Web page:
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Thursday, July 1, 2010

WALL ST. >>> DJIA Sheds 96 Points in Eleventh-Hour Sell-Off

Gloomy Finale to Ugly 2Q; Dow Hits New 2010 Low
Wall Street capped off its worst second quarter in nearly a decade in appropriately bearish fashion on Wednesday as a late-day slide backed by more economic and fiscal jitters left the Dow at its lowest level in almost eight months.
In another bearish sign, U.S. markets gave up early gains and ended the day near their lowest levels of the session. It’s not clear if the last-minute wave of risk aversion was triggered by any new developments, but fears about a global economic slowdown were reinforced throughout the day by Moody’s putting Spain on review for a credit downgrade and a significantly weaker-than-expected private-sector jobs report.
The selloff was particularly troubling given the fact it occurred just a day after the Dow tumbled 268 points and broke well below the closely-watched 10000 mark. For the most part, bargain-hunters failed to materialize, leaving the benchmark at its lowest close since November 3, 2009 and mired in a five-day slump, its first since March 2009.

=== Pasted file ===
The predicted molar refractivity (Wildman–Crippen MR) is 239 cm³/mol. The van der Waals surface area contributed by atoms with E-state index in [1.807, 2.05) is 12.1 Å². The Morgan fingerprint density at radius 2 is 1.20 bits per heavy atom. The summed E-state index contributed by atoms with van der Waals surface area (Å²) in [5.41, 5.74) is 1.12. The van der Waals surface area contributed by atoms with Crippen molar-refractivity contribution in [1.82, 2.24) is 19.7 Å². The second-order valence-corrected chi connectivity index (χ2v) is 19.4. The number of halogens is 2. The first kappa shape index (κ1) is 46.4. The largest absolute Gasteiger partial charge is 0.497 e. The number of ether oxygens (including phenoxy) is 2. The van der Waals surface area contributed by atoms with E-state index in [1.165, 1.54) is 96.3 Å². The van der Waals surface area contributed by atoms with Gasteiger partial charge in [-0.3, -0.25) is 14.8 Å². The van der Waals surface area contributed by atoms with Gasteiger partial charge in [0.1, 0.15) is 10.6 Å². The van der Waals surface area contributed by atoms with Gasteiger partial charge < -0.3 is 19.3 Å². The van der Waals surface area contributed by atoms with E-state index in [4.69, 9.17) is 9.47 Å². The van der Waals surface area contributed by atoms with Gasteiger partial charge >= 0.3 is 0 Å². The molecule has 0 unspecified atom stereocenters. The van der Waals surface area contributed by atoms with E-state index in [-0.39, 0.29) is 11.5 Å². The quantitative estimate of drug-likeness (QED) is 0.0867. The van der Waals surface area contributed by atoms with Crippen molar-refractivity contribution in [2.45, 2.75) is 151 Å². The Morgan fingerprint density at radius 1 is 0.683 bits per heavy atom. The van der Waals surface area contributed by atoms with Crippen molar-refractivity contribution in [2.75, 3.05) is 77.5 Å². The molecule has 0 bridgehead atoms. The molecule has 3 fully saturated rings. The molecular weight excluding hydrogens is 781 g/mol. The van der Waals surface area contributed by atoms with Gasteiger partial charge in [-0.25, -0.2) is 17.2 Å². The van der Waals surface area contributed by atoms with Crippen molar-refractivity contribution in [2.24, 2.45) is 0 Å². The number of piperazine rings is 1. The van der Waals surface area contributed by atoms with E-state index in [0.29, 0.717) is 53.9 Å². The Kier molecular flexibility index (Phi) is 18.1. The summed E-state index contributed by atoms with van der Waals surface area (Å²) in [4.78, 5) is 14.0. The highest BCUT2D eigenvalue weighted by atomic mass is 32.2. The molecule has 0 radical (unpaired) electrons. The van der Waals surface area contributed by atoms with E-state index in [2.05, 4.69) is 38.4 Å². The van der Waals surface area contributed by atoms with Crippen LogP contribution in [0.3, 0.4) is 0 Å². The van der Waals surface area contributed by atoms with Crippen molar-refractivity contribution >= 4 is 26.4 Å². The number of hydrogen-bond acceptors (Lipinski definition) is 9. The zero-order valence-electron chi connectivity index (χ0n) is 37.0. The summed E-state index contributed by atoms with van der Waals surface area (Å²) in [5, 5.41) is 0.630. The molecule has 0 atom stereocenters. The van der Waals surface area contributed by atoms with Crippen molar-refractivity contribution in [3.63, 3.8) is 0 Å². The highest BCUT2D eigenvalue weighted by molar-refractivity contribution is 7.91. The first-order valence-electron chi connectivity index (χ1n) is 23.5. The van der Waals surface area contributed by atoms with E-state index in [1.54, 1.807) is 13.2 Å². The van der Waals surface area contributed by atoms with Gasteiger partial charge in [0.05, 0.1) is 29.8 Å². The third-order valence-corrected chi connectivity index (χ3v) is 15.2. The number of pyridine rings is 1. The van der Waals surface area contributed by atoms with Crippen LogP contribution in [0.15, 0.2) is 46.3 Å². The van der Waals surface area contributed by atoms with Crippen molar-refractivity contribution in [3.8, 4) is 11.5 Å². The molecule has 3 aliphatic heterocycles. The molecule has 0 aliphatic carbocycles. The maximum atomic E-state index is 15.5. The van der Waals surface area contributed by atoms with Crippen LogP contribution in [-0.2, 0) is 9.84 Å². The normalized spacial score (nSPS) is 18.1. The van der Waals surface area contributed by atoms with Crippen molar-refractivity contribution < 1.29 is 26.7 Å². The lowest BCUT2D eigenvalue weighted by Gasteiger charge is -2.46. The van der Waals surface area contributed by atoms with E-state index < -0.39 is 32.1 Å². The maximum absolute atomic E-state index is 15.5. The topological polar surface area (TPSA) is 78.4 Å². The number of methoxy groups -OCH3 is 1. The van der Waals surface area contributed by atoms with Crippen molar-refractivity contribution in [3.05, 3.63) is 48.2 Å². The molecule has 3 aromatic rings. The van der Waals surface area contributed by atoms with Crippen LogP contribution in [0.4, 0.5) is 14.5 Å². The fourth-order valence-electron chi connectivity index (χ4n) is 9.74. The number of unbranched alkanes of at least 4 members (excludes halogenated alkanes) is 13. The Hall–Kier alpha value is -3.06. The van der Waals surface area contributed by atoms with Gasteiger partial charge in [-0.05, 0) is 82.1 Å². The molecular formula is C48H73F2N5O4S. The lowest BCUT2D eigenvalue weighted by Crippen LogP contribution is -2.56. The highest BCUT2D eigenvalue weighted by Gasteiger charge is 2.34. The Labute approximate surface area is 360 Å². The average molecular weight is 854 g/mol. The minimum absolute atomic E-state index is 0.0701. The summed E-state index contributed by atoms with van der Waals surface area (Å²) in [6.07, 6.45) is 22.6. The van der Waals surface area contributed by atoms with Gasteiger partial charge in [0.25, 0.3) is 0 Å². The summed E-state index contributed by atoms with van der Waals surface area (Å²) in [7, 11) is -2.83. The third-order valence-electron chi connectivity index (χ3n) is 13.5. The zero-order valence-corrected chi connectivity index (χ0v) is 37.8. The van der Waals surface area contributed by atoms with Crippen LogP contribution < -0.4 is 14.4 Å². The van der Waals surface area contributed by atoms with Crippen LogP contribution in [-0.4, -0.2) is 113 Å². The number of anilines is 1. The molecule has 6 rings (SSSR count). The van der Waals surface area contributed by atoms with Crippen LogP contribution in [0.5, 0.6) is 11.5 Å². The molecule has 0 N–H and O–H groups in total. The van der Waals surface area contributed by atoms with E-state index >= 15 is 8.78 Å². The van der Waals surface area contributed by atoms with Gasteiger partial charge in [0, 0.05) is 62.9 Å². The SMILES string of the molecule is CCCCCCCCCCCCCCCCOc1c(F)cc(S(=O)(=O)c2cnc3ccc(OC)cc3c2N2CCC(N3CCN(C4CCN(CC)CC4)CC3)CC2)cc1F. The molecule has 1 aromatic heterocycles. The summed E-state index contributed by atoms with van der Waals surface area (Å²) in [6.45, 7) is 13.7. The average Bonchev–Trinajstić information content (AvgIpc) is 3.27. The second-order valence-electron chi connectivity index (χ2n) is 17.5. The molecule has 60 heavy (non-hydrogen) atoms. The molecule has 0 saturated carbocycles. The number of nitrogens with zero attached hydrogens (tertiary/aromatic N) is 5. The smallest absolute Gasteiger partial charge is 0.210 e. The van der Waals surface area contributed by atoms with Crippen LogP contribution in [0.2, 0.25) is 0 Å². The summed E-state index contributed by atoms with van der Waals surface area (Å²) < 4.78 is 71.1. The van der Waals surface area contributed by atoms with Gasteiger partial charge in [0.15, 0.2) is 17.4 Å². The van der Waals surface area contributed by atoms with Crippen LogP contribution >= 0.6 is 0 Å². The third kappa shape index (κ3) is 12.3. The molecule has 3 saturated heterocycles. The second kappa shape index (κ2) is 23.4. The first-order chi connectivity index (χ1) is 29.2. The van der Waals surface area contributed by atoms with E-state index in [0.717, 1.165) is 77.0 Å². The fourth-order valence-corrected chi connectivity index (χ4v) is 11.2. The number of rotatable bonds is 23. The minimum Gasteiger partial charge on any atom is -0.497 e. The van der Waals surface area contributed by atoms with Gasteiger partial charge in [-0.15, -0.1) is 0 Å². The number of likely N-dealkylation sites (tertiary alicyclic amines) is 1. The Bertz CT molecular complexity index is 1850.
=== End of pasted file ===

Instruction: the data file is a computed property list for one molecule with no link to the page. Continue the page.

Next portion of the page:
It was also a bearish finale to an ugly second quarter that marked the Dow’s first quarterly decline in more than a year, worst quarter overall since the first quarter of 2009 and weakest second quarter since 2002.
The Dow Jones Industrial Average (DJIA – 9,774.02) accelerated its decline in the final hour of trading, swallowing a loss of 96.3 points, or 1%. In fact, 29 of the index's 30 blue chips ended lower, with Alcoa Inc. leading the laggards and 3M Company bucking the trend. After giving up more than 3.5% in June, the Dow settled its second straight month beneath its 20-month moving average.
For the quarter, the blue chips fared even worse, shedding 10% - the worst quarterly loss since their 13% deficit in the first quarter of 2009.
Following the Dow's dismal lead, the S&P 500 Index (SPX – 1,030.71) finished with a loss of 10.5 points, or 1%, to give up short-term support in the 1,040 region.
Meanwhile, the Nasdaq Composite (COMP – 2,109.24) settled 25.9 points, or 1.2%, in the red. For the month, the SPX gave back 5.4%, while the COMP backpedaled 6.6%; for the quarter, both the SPX and COMP shed 12% -- their worst quarter since late 2008.

Crude futures finished in the red today, thanks to disappointing data on domestic stockpiles. The Energy Information Administration said total petroleum products inventories rose by 3.6 million barrels last week, while total demand declined by 500,000 barrels. Against this backdrop, crude for August delivery shed 31 cents, or 0.4%, to end at $75.63 per barrel. For the month, the front-month contract advanced 2.7%, but snapped a five-quarter run higher, ending the second quarter on a loss of 9.3%.

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